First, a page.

Scales

The ‘Mac Poker’ Trademark Phony Baloney Tale, Part 1

(Author’s Note: The opinions expressed herein do not necessarily reflect the viewpoint of FlushDraw.net or its owners.)

Yesterday, in a lengthy news brief, FlushDraw and this author reported the story of how UK-based iBus Media Ltd., the parent company of global poker portal PokerNews, triumphed in a Nevada federal court over affiliate entrepreneur Daniel Moravec and his Best Odds Corp., regarding copyrights to the phrase “Mac Poker”.  The lawsuit by Moravec and his Best Odds Corp. targeted three prominent poker portals owned by iBus Media: PokerNews, PokerNetwork and PokerWorks, trying to force the removal of the phrase “Mac Poker” from their pages, in addition to seeking compensatory, punitive and exemplary damages, along with attorney’s fees.

scales-justiceAt issue was a trademark for “Mac Poker” obtained by Moravec and Best Odds Corp. in November of 2011 from the United States Patent and Trademark Office (USPTO), a trademark that itself has a highly suspect back history.

The impetus behind the lawsuit was an apparent, long-term attempt by Moravec to corner the affiliate market for all things related to Mac-based poker, referring to the Macintosh computer systems and its related proprietary operating system.  Indeed, the claimed “Mac Poker” trademark itself consists of nothing more than the three letters (“Mac”) comprising the official Mac® symbol, which is owned by California computing giant Apple, Inc., plus “poker,” another generic term referring to a family of card games.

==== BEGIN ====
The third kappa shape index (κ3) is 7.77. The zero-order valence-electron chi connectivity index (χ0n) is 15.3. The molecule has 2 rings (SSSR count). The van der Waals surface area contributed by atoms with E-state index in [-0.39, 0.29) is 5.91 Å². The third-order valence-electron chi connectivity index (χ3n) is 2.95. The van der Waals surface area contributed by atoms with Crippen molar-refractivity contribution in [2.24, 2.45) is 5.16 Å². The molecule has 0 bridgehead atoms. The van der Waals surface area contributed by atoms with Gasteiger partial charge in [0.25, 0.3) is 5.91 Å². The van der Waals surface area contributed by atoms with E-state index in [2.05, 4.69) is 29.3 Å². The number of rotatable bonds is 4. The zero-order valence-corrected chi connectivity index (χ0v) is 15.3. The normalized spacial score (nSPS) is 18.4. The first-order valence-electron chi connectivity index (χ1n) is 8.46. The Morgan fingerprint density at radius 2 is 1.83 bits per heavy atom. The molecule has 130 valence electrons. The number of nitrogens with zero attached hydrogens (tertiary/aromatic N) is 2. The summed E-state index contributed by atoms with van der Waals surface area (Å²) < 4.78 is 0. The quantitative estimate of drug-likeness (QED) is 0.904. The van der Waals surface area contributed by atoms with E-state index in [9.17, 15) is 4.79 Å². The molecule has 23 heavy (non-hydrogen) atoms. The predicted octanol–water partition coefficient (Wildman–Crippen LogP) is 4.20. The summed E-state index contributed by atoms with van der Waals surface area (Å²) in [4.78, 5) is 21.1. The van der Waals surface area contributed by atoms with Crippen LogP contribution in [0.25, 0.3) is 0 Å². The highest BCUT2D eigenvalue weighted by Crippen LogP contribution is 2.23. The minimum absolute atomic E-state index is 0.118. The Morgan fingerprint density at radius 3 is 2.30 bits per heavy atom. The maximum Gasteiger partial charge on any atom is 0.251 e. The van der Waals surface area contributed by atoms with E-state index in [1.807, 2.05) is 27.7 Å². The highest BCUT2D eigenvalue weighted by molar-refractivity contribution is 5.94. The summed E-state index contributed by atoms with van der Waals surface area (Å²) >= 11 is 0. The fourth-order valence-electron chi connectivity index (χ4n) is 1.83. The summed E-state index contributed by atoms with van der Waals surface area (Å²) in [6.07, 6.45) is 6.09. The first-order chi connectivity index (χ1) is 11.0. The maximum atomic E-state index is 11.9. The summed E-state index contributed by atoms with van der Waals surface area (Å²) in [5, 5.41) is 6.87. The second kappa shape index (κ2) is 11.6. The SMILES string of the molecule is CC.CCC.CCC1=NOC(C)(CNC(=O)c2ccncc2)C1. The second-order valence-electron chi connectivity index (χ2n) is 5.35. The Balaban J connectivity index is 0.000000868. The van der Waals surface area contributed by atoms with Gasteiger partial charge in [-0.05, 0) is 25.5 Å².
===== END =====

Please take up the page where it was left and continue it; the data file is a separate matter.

How Moravec, a Minnesota native now living in Las Vegas, obtained the suspect “Mac Poker” trademark is its own convoluted story, one that also involves a separate court action involving rival affiliate Michael Jackness and his Protos Marketing, of Poker Source Online and PocketFives fame.

Back in April of 2010, Moravec filed suit against Jackness, complaining that Jackness’s MacPoker.com and MacPoker.net sites infringed upon the claimed “Mac Poker” trademark of Moravec’s.  The suit was filed on behalf of Moravec by Las Vegas copyright attorney Steven A. Gibson.

As an aside, Gibson himself is well known as the CEO of Righthaven, the infamous “copyright troll” company that in 2010 sued over 270 online sites over purported theft of content from the Las Vegas Review-Journal.  Righthaven was eventually bankrupted after the revelation of a secret agreement between the company and Stephens Media, which purportedly gave the copyrights to Righthaven for the purposes of suing others in exchange for 50% of the net proceeds.  At least two poker or online-gambling sites were among those sued.

Righthaven succeeded in extracting roughly $350,000 in legal-thuggery settlements from about 70 defendants, despite many of those defendants having used nothing more than brief excerpts from LVRJ stories, totally in compliance with fair-use standards.  Eventually, however, several legal entities joined forces to send Righthaven to the dustbin, as the company was found to have no legal standing to file the actions in the first place, and was subsequently forced into bankruptcy and receivership.

However, the Righthaven debacle wasn’t the only brush with the poker world that the infamous Gibson would prove to have.  In the same timeframe, first through his own Gibson Lowry Burris LLC firm and later through Dickinson Wright (where he became a partner), Gibson also represented Moravec in filing his suspect trademark application and later bringing the lawsuit against Jackness over the disputed MacPoker.com and MacPoker.net domains.

Moravec also sought a preliminary injunction against Jackness in an attempt to force the two online sites offline, which immediately forced Jackness to spend tens of thousands in legal fees himself to block the motion.  From that point forward the case was on, with the claimed “Mac Poker” trademark at the core of it all.

Jackness himself had a couple of vulnerable points that may have made him ripe for a legal attack from Moravec, including the fact that Jackness himself is an American citizen, who despite having his Protos/PSO empire based in Costa Rica, also owned two homes in Las Vegas and incorporated a separate Nevada company.  This allowed Moravec and Jackness to claim Nevada jurisdiction in the lawsuit.